CAL FIRE Schedule A Contracts Post-MOU Adoption

Now that the dust has had a minute to begin settling since CAL FIRE’s new MOU was adopted, I’m curious how this is affecting Schedule A and Amador contracts.

As with every MOU renewal over the past few decades, there was considerable concern that bringing CAL FIRE employee wages and working conditions closer to the industry standard may cause significant adverse impacts to CAL FIRE’s Schedule A contracts, with the possibility of either service reductions or elimination of the contract all together.

In years past, there have been relatively very few Schedule A or Amador contracts that were adversely affected as a direct result of the MOU. Sure, some contracts were threatening to ditch CAL FIRE for many years and the contracting agency just used a renewed MOU as a convenient scapegoat to achieve pre-existing goals. This really only effectively shook out some already weak hands, but few-if any-contracts were lost solely as a direct result of the wage increases.

Has this pattern held true with this most recent vote in October?

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A northern unit has lost a Sch A contract with a Native American Tribe that displaced/displacing 22 employees. Nobody is losing their job, just having to move work locations/units.

The current staffing(72hr work week) requires 3.11 personal per position(2019 strategic plan). So it’s been stated that those existing agreements will have till 7/1/24 to up to that number or face a 1yr notice of agreement termination.

Cal fire is still cheaper when you pencil it all out. The agreements/contracts get a ton of stuff for free i.e engines, dozers, crews, aircraft, and chief’s among many more things. It will be interesting to see what shakes out


I would venture to guess the MOU agreement had little if anything to do with the A contract being terminated.


I have no knowledge of the loss of that contract, but I wouldn’t be surprised.

This afternoon, the Butte County Board of Supervisors voted to close 3 Amador stations effective Monday morning and not once was the terms of CAL FIRE’s MOU mentioned.

Instead, the key contributing factor was a county-wide budget shortfall associated with across-the-board pay raises for all county departments.

In fact, the CAO even mentioned that in years past, CAL FIRE wages outpaced county employee wage growth (even though almost all of the past CAL FIRE wage growth has been tied to minimum wage increases), but, this time, the CAO clearly stated that it was county employee wage growth in order to compete with wages in other counties that created a county-wide budget shortfall that necessitated cuts to all county departments including the fire department.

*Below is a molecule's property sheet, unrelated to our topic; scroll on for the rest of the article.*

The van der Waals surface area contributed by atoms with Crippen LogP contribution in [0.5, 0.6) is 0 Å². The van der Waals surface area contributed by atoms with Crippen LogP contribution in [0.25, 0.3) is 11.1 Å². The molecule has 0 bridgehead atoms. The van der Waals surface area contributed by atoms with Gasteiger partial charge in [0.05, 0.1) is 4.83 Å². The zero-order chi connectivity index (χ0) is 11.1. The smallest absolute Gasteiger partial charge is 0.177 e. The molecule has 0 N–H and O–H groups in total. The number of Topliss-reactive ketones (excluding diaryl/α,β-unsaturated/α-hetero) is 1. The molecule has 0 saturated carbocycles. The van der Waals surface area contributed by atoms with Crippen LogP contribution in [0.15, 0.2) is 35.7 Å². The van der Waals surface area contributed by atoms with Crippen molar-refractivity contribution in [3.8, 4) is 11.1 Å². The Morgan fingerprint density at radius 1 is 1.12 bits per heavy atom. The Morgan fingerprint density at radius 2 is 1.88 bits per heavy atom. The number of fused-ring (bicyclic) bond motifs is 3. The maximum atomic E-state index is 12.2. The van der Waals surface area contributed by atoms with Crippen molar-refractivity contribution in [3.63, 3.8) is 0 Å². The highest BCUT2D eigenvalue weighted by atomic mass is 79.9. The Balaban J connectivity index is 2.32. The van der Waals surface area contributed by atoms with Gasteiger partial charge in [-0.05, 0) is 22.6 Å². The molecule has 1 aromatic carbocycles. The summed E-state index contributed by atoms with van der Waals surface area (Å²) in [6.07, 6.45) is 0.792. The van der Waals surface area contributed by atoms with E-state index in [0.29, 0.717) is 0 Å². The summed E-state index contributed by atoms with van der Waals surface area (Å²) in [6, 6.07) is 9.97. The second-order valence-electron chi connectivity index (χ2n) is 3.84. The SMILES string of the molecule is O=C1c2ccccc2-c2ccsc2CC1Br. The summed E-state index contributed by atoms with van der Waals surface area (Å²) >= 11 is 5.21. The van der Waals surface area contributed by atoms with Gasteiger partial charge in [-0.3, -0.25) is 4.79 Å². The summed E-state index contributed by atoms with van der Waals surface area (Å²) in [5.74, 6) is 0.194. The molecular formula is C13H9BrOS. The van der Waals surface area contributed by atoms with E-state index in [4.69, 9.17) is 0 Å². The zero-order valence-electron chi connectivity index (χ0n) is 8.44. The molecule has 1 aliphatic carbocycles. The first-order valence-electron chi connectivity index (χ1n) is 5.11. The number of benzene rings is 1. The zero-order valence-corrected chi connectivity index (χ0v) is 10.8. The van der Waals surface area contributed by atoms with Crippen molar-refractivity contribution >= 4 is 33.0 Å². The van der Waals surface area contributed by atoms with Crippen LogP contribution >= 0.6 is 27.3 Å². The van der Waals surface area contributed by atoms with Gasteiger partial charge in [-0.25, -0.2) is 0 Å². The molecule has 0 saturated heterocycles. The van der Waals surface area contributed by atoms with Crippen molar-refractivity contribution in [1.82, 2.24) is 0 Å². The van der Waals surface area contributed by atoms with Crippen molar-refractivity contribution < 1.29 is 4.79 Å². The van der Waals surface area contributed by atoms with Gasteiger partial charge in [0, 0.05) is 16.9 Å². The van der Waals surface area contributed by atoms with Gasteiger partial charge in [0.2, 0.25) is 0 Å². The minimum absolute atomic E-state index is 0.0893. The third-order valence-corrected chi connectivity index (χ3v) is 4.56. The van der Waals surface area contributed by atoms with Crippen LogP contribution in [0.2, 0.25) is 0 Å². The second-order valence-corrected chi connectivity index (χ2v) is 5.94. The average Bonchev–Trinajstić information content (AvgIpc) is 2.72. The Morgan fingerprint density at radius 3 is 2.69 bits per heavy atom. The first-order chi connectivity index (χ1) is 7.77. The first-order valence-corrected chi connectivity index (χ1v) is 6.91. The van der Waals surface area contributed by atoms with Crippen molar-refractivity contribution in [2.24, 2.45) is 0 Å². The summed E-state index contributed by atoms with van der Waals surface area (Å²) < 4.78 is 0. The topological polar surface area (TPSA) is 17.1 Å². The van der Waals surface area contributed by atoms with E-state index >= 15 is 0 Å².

I have to question your assertion that nothing has been lost to MOU increases. Losses are not always seen in actual cuts, but rather in no new expansion. The increases in wages in one of my particular contracts will keep us from adding positions that were planned.
I do not fault the employees for wanting/needing a pay raise, but rather the union for eschewing the idea that there will be no impacts, and if so… then so be it. That horse has been beat up on here so no need to revisit.
The problem with the contract process that the union seems to favor is the “retroactive” component. It is really hard to negotiate a contract, sign it, work within it and then be told three months in that you need to now account for a 8% increase with no mechanism to go back and get the additional funds. Imagine if you were told at home that your electrical company had decided to have an increase in your rates and that they would be retroactive back 4 months. If you have a budget in your household and have little reserve funds… then you have some tough choices to make.
I believe this is the result of having people in union leadership who have never had to deal with that or who just flat out do not care.
The reason that the cuts to the Amador in BTU were not tied to the existing raises is that they have not hit the county yet. Those will be absorbed within the existing contract. Once the rate letter and contract details are sent to the units you will begin to see the impacts and come July they will really begin to show.